Are you one of those people who cannot live without your latte or diet coke or don’t feel like yourself before two espressos in the morning? If you are pregnant or trying to conceive, it might be an idea to look into how much caffeine you are consuming daily. This is not meant to make you feel guilty for each cup of coffee or tea – most research shows that you can consume small amounts of caffeine, so there is no need to stay away from a freshly brewed latte for nine months. Maybe cut back a little, for the benefit of you and your baby.
Most studies show that caffeine can be associated with several prenatal risks. So there is general agreement among the medical faculty that pregnant women and those trying to conceive should avoid consuming large quantities of caffeine.
Caffeine has been linked with increased rates of miscarriage. Most cases are linked to high doses of caffeine, but it is still worth thinking about. Other physical side effects from caffeine are:
increased heart rate increased blood pressure increased sweat production. Caffeine also acts as a diuretic, you lose fluid from your body, which can leave you dehydrated and fatigued. Sometimes in the late stages of pregnancy dehydration can promote early labor, false labor and frequent Braxton Hicks. In labor, dehydration can cause frequent and uncomfortable surges and you are more likely to get an IV once you check into the hospital.
Although researchers debate how much caffeine is acceptable during pregnancy, there is evidence that any amount will cause some physical effects on your baby. Caffeine passes through your placenta and is absorbed by your baby. You are able to break down caffeine quite quickly, because of chemicals inside our body. Your developing baby can’t do this as efficiently, and caffeine will be stored inside of his/her blood for a longer period of time and can therefore reach high levels. In this way caffeine may directly affect his or her developing cells. Remember that your body breaks down caffeine more slowly as your pregnancy progresses, which means a higher level of caffeine in your bloodstream and in your baby’s.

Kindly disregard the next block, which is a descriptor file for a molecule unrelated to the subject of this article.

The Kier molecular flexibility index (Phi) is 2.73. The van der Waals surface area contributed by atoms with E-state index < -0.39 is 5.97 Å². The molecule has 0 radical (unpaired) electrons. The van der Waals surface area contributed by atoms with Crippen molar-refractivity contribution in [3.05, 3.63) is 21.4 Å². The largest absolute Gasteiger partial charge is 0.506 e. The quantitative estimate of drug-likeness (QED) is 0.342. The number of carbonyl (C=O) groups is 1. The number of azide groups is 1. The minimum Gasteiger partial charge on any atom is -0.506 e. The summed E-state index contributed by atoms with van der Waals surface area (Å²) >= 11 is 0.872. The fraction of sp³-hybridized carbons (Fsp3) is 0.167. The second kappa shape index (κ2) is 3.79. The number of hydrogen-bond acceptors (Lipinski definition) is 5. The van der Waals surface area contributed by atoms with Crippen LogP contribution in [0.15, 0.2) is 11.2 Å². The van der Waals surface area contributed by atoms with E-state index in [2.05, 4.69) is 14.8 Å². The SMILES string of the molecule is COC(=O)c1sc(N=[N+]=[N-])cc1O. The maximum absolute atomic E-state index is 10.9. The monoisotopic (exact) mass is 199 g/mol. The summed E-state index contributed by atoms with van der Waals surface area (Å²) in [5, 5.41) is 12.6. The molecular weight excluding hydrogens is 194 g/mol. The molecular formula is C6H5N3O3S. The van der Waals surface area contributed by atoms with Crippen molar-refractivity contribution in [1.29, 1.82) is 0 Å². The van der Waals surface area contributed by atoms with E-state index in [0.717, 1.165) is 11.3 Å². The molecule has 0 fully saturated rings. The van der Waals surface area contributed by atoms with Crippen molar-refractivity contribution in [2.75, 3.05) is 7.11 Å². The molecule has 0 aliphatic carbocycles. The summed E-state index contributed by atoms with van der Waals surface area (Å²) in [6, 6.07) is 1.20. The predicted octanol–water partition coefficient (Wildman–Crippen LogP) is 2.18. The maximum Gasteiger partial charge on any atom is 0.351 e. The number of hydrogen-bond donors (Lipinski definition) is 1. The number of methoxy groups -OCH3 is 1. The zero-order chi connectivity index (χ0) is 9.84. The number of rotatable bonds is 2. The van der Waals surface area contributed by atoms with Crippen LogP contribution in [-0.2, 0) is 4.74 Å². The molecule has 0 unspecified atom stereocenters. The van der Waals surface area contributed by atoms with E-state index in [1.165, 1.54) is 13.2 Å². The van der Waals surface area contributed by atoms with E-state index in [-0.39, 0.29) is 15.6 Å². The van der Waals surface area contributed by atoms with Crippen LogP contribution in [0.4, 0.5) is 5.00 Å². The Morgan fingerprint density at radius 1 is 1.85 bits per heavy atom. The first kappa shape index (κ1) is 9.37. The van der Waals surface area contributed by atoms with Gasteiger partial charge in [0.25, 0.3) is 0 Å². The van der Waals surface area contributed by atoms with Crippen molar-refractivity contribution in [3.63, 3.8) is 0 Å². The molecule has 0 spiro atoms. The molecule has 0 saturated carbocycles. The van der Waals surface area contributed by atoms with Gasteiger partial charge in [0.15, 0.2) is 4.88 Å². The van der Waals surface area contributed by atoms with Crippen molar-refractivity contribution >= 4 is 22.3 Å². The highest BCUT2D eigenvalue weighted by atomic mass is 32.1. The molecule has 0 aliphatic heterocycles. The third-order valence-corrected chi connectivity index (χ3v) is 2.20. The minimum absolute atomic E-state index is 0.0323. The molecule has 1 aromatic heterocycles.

The amount of caffeine in coffee and tea can vary depending on whether the coffee grounds or tea leaves are brewed or instant, weak or strong. Colas and other drinks vary in caffeine content, too. Here is a list of average caffeine amounts in some common foods and beverages. You might be surprised how easily you can get a large dose of caffeine.
1 mug of instant coffee = 100mg·
1 cup of brewed coffee = 100mg·
1 cup of instant coffee = 75mg· 1 cup of tea = 50mg·
1 can of “energy” drink = 80mg·
1 can of cola = 40mg·
1 x 50g bar of plain chocolate = up to 50mg·
1 x 50g bar of milk chocolate = up to 25mg
What I recommend to all my clients is to consume everything in moderation, we live in a society that is all about quantity and not as much into quality. A little bit will go a long way and will not make you feel ‘deprived”.